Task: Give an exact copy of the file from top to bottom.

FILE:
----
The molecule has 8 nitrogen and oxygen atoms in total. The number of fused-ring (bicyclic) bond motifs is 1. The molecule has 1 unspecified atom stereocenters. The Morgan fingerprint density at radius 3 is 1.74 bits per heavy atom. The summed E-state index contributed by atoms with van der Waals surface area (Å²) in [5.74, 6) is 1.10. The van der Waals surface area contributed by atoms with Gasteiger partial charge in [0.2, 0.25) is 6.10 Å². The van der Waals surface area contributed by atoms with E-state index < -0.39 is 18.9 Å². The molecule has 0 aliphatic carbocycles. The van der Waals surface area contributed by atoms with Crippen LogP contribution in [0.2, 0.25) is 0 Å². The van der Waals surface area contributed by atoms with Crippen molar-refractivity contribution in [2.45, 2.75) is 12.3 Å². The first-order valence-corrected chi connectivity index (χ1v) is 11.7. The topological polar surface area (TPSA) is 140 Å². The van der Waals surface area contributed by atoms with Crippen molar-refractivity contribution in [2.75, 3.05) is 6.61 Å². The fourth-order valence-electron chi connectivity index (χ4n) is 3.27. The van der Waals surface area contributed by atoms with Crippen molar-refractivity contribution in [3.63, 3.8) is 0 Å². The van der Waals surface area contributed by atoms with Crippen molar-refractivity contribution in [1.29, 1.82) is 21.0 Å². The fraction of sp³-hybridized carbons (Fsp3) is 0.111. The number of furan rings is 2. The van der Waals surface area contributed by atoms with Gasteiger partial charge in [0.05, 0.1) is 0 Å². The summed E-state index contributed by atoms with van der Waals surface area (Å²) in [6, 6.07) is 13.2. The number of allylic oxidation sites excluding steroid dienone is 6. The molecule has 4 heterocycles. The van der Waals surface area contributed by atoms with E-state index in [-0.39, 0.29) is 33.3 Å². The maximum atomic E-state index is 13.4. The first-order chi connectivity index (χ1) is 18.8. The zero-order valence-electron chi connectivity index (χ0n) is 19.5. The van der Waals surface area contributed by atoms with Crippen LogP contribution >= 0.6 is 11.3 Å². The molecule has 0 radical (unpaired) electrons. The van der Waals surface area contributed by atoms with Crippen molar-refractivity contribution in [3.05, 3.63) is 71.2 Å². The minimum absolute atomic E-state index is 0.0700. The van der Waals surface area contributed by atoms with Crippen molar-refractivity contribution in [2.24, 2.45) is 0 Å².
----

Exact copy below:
The molecule has 8 nitrogen and oxygen atoms in total. The number of fused-ring (bicyclic) bond motifs is 1. The molecule has 1 unspecified atom stereocenters. The Morgan fingerprint density at radius 3 is 1.74 bits per heavy atom. The summed E-state index contributed by atoms with van der Waals surface area (Å²) in [5.74, 6) is 1.10. The van der Waals surface area contributed by atoms with Gasteiger partial charge in [0.2, 0.25) is 6.10 Å². The van der Waals surface area contributed by atoms with E-state index < -0.39 is 18.9 Å². The molecule has 0 aliphatic carbocycles. The van der Waals surface area contributed by atoms with Crippen LogP contribution in [0.2, 0.25) is 0 Å². The van der Waals surface area contributed by atoms with Crippen molar-refractivity contribution in [2.45, 2.75) is 12.3 Å². The first-order valence-corrected chi connectivity index (χ1v) is 11.7. The topological polar surface area (TPSA) is 140 Å². The van der Waals surface area contributed by atoms with Crippen molar-refractivity contribution in [2.75, 3.05) is 6.61 Å². The fourth-order valence-electron chi connectivity index (χ4n) is 3.27. The van der Waals surface area contributed by atoms with Crippen molar-refractivity contribution in [3.63, 3.8) is 0 Å². The van der Waals surface area contributed by atoms with Crippen molar-refractivity contribution in [1.29, 1.82) is 21.0 Å². The fraction of sp³-hybridized carbons (Fsp3) is 0.111. The number of furan rings is 2. The van der Waals surface area contributed by atoms with Gasteiger partial charge in [0.05, 0.1) is 0 Å². The summed E-state index contributed by atoms with van der Waals surface area (Å²) in [6, 6.07) is 13.2. The number of allylic oxidation sites excluding steroid dienone is 6. The molecule has 4 heterocycles. The van der Waals surface area contributed by atoms with E-state index in [-0.39, 0.29) is 33.3 Å². The maximum atomic E-state index is 13.4. The first-order chi connectivity index (χ1) is 18.8. The zero-order valence-electron chi connectivity index (χ0n) is 19.5. The van der Waals surface area contributed by atoms with Crippen LogP contribution >= 0.6 is 11.3 Å². The molecule has 0 radical (unpaired) electrons. The van der Waals surface area contributed by atoms with Crippen molar-refractivity contribution in [3.05, 3.63) is 71.2 Å². The minimum absolute atomic E-state index is 0.0700. The van der Waals surface area contributed by atoms with Crippen molar-refractivity contribution in [2.24, 2.45) is 0 Å².